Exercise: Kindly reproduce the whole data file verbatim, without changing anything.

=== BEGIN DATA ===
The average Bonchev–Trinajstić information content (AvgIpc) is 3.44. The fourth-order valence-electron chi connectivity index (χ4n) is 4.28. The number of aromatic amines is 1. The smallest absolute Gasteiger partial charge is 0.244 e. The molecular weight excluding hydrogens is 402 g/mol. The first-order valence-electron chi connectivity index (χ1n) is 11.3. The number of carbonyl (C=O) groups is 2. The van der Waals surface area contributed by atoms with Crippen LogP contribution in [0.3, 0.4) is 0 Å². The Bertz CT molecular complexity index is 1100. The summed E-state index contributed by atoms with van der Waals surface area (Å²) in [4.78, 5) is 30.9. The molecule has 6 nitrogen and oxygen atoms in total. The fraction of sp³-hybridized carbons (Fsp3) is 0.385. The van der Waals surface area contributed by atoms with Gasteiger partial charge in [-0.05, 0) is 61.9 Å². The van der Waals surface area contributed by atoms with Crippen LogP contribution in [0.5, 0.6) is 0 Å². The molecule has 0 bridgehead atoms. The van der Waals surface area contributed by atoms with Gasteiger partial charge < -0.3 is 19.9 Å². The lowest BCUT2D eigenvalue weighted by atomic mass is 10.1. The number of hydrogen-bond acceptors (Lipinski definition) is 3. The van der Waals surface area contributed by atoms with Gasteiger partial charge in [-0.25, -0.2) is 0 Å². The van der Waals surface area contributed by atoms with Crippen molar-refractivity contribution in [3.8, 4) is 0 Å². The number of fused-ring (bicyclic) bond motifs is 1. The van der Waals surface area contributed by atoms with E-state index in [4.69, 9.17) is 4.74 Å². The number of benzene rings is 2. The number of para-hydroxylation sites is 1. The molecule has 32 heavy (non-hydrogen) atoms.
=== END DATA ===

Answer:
The average Bonchev–Trinajstić information content (AvgIpc) is 3.44. The fourth-order valence-electron chi connectivity index (χ4n) is 4.28. The number of aromatic amines is 1. The smallest absolute Gasteiger partial charge is 0.244 e. The molecular weight excluding hydrogens is 402 g/mol. The first-order valence-electron chi connectivity index (χ1n) is 11.3. The number of carbonyl (C=O) groups is 2. The van der Waals surface area contributed by atoms with Crippen LogP contribution in [0.3, 0.4) is 0 Å². The Bertz CT molecular complexity index is 1100. The summed E-state index contributed by atoms with van der Waals surface area (Å²) in [4.78, 5) is 30.9. The molecule has 6 nitrogen and oxygen atoms in total. The fraction of sp³-hybridized carbons (Fsp3) is 0.385. The van der Waals surface area contributed by atoms with Gasteiger partial charge in [-0.05, 0) is 61.9 Å². The van der Waals surface area contributed by atoms with Crippen LogP contribution in [0.5, 0.6) is 0 Å². The molecule has 0 bridgehead atoms. The van der Waals surface area contributed by atoms with Gasteiger partial charge < -0.3 is 19.9 Å². The lowest BCUT2D eigenvalue weighted by atomic mass is 10.1. The number of hydrogen-bond acceptors (Lipinski definition) is 3. The van der Waals surface area contributed by atoms with Gasteiger partial charge in [-0.25, -0.2) is 0 Å². The van der Waals surface area contributed by atoms with Crippen molar-refractivity contribution in [3.8, 4) is 0 Å². The number of fused-ring (bicyclic) bond motifs is 1. The van der Waals surface area contributed by atoms with E-state index in [4.69, 9.17) is 4.74 Å². The number of benzene rings is 2. The number of para-hydroxylation sites is 1. The molecule has 32 heavy (non-hydrogen) atoms.